Stimulus programs like the Fed's monthly USD80 billion asset-purchasing program weaken the dollar by flooding the economy with liquidity to push down borrowing costs, and talk of their dismantling can strengthen the greenback, often considerably.
In U.S. trading on Friday, EUR/USD was down 0.65% at 1.2831.
The greenback was up against the pound, with GBP/USD trading down 1.18% at 1.4894.
Bank of England Governor Mark Carney said earlier that interest rates may remain low for a while, which caught a few investors off guard and weakened the pound.
The dollar was up against the yen, with USD/JPY up 1.13% at 101.17, and up against the Swiss franc, with USD/CHF trading up 0.69% at 0.9634.
The USD/JPY pair was likely to find resistance at 102.53, the high from May 29, and support at 99.90, the earlier low.
The dollar was up against its cousins in Canada, Australia and New Zealand, with USD/CAD up 0.58% at 1.0576, AUD/USD down 0.94% at 0.9058 and NZD/USD trading down 1.55% at 0.7710.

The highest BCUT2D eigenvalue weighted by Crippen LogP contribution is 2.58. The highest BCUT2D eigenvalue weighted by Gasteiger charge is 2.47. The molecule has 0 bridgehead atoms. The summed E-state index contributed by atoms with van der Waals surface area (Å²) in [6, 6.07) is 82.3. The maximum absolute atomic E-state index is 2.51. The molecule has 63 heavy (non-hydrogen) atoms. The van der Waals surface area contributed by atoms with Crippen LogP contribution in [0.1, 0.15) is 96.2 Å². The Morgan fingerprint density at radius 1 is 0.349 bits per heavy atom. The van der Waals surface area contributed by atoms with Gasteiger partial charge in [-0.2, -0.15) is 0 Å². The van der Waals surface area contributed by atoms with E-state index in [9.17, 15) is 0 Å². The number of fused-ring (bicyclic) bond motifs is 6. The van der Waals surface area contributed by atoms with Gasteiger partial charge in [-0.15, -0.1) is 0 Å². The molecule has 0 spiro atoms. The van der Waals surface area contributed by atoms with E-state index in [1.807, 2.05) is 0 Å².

The dollar index, which tracks the performance of the greenback versus a basket of six other major currencies, was up 0.89% at 84.70.
Gold prices took a nosedive on Friday after a better-than-expected U.S. jobs report cemented expectations that the Federal Reserve remains on course to taper stimulus programs in the coming months.
Stimulus measures such as the Fed's monthly USD85 billion bond-buying program weaken the dollar and send gold rising as a hedge, and talk of their dismantling has a reverse effect.
Gold has been hit especially hard in recent weeks on sentiments that ultra-loose monetary policies across the globe over the last several years are coming to an end and will exacerbate the end of a bull market spanning for over a decade.
On the Comex division of the New York Mercantile Exchange, gold futures for August delivery were down 3.11% at USD1,212.95 a troy ounce in U.S. trading on Friday, up from a session low of USD1,207.25 and down from a high of USD1,249.75 a troy ounce.
Gold futures were likely to find support at USD1,180.35 a troy ounce, the low from June 28, and resistance at USD1,249.75, the earlier high.